Since controlling diabetes has an effect on breast tissue, diabetes treatment may lessen breast cancer risk, a Danish study found.
Diabetes treatments may reduce a risk factor for breast cancer.
In a study of 5,644 women participating in the Danish Diet, Cancer, and Health study group, researchers found that medications and lifestyle changes to treat type 2 diabetes, such as metformin and even dietary changes, reduces breast density.
Breast density is one of the strongest risk factors for breast cancer. In fact, women with more than 75 percent dense breast tissue have a four to six times greater risk than women with more fatty tissue. Dense tissue can also make breasts more difficult to image with a mammogram. [PROVE].
The team, led by Zorana Jovanovic Andersen, [DEGREE], Associate Professor of Epidemiology, at the University of Southern Denmark, Esjberg, Denmark, looked at medical data for women who had mammograms between 1993 and 2001. The mean average was 56 years, 4,500 were post-menopausal, and 137 (2.4 percent) had diabetes. In addition, 3,180 (56.3 percent) had breasts with mixed or dense tissue.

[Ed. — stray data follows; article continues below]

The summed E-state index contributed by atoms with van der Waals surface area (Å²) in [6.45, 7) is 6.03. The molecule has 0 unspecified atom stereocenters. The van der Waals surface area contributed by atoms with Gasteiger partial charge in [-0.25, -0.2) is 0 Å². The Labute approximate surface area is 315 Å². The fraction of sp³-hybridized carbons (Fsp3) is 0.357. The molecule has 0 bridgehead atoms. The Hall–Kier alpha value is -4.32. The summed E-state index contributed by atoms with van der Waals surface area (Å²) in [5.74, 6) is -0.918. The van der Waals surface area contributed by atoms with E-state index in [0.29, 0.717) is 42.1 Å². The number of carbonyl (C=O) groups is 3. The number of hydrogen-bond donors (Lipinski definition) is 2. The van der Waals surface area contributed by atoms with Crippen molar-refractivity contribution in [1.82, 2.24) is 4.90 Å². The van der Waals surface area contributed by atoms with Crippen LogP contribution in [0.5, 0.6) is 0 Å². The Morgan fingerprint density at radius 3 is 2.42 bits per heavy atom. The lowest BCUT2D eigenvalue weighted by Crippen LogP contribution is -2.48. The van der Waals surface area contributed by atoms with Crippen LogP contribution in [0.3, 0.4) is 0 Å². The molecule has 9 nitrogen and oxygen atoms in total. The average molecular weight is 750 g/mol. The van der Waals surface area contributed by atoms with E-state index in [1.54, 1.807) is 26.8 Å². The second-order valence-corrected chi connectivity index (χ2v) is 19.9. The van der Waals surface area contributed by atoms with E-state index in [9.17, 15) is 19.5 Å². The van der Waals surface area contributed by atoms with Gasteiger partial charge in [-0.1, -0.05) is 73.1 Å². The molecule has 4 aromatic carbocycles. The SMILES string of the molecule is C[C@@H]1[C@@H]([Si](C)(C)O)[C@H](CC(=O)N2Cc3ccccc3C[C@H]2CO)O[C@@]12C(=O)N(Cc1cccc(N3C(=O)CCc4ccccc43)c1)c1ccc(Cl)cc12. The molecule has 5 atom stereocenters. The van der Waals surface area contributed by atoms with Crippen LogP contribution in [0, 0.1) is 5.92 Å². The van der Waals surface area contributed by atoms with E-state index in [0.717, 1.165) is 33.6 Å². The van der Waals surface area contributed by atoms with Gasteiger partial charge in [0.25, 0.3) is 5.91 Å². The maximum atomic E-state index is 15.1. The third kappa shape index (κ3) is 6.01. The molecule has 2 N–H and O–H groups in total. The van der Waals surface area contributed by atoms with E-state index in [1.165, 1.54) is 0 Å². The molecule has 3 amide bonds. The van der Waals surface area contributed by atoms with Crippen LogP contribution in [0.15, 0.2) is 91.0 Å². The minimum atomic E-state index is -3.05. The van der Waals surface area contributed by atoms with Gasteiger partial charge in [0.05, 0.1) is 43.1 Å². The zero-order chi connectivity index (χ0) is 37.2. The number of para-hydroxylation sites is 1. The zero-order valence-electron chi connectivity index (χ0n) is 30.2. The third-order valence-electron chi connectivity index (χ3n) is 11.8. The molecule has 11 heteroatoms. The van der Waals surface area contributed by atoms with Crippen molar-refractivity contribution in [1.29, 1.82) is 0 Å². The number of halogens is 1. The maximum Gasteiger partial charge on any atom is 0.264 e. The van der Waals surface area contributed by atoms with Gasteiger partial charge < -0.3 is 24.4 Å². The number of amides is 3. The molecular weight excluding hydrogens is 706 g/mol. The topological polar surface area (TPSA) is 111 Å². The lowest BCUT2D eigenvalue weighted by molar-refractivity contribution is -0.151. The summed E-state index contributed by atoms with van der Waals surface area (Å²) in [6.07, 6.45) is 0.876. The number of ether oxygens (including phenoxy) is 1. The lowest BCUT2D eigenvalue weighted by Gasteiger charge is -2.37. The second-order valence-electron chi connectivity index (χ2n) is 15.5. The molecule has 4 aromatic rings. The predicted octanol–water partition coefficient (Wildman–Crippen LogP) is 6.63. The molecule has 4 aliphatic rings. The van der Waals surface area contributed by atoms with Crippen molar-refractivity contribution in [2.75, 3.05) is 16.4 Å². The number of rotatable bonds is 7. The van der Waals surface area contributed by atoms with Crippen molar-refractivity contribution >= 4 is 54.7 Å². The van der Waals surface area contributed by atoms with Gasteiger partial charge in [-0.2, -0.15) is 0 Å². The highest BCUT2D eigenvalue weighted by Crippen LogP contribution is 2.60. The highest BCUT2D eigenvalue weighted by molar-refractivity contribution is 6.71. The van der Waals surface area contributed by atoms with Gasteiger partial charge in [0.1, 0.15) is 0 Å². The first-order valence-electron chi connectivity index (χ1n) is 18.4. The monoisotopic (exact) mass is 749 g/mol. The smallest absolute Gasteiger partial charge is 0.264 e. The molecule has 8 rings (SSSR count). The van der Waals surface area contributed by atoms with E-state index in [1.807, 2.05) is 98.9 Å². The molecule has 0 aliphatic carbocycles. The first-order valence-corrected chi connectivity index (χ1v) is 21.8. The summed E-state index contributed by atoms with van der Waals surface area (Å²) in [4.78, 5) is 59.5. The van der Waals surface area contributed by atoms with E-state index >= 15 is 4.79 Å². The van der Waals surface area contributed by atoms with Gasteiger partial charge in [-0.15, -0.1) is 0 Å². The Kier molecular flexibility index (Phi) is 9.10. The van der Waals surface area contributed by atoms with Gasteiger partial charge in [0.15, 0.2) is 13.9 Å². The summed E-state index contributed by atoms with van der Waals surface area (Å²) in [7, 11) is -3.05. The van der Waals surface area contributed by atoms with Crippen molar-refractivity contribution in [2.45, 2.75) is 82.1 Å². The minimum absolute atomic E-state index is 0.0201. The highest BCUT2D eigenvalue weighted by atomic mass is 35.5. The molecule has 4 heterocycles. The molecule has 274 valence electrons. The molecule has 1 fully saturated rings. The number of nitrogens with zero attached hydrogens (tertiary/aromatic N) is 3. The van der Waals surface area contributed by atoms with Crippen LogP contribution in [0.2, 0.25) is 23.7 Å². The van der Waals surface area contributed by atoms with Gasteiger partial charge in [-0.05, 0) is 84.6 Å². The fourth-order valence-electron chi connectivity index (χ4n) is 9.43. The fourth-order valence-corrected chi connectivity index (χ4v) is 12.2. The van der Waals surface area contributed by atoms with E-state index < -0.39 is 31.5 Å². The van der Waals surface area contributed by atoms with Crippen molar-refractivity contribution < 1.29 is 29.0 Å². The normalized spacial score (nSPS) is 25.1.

Of those women with diabetes, 44 women who controlled their diabetes with diet alone had less dense or mixed breast tissue, compared with fatty tissue.
Another 62 women, who took oral medications for diabetes, also had less breast density. Women who used insulin, however, had increased odds of having mixed or dense breasts. The results were not affected by menopausal status or body mass index. The team presented their findings in a spotlight poster presentation on March 9, at the 10th European Breast Cancer Conference (EBCC-10).
"Women with diabetes were less likely to have mixed or dense breasts, as opposed to fatty ones, both before and after adjustment for other factors such as being overweight," Andersen said. However, the researchers also emphasized that the finding that insulin use is associated with increased breast density should not imply an increased breast cancer risk. "Breast density is only one of many risk factors for developing breast cancer," she noted.
“This study shows clearly that a link between diabetes treatment and breast density, an important risk factor for the disease, has been made. I hope that these findings will lead to further research into the effect of cheap, easily-available drugs such as metformin, not just on breast density, but on breast cancer risk overall,” said Professor Fatima Cardoso, Conference Chair and Director of the Breast Unit of the Champalimaud Clinical Centre in Lisbon, Portugal.